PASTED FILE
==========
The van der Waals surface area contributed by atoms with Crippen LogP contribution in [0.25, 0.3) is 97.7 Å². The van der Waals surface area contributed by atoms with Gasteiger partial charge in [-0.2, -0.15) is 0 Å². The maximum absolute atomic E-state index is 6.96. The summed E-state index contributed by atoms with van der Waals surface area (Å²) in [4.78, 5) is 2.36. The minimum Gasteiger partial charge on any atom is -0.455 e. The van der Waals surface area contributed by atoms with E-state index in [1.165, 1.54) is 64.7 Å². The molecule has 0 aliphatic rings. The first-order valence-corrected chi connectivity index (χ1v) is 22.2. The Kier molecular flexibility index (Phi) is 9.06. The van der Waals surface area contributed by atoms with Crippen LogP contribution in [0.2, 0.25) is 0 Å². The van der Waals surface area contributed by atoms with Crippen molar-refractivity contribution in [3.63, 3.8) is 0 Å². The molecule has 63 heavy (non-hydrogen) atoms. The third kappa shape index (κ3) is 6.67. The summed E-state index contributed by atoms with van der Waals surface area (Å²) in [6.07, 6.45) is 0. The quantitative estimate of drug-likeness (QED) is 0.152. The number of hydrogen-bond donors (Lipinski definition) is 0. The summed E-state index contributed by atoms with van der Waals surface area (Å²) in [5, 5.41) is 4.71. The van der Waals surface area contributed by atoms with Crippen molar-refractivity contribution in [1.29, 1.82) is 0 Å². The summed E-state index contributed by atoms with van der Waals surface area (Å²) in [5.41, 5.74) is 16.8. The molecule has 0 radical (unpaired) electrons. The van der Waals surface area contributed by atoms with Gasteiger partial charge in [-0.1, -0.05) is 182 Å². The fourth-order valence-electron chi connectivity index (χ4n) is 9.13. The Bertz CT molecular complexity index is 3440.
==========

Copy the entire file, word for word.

The van der Waals surface area contributed by atoms with Crippen LogP contribution in [0.25, 0.3) is 97.7 Å². The van der Waals surface area contributed by atoms with Gasteiger partial charge in [-0.2, -0.15) is 0 Å². The maximum absolute atomic E-state index is 6.96. The summed E-state index contributed by atoms with van der Waals surface area (Å²) in [4.78, 5) is 2.36. The minimum Gasteiger partial charge on any atom is -0.455 e. The van der Waals surface area contributed by atoms with E-state index in [1.165, 1.54) is 64.7 Å². The molecule has 0 aliphatic rings. The first-order valence-corrected chi connectivity index (χ1v) is 22.2. The Kier molecular flexibility index (Phi) is 9.06. The van der Waals surface area contributed by atoms with Crippen LogP contribution in [0.2, 0.25) is 0 Å². The van der Waals surface area contributed by atoms with Crippen molar-refractivity contribution in [3.63, 3.8) is 0 Å². The molecule has 63 heavy (non-hydrogen) atoms. The third kappa shape index (κ3) is 6.67. The summed E-state index contributed by atoms with van der Waals surface area (Å²) in [6.07, 6.45) is 0. The quantitative estimate of drug-likeness (QED) is 0.152. The number of hydrogen-bond donors (Lipinski definition) is 0. The summed E-state index contributed by atoms with van der Waals surface area (Å²) in [5, 5.41) is 4.71. The van der Waals surface area contributed by atoms with Crippen molar-refractivity contribution in [1.29, 1.82) is 0 Å². The summed E-state index contributed by atoms with van der Waals surface area (Å²) in [5.41, 5.74) is 16.8. The molecule has 0 radical (unpaired) electrons. The van der Waals surface area contributed by atoms with Gasteiger partial charge in [-0.1, -0.05) is 182 Å². The fourth-order valence-electron chi connectivity index (χ4n) is 9.13. The Bertz CT molecular complexity index is 3440.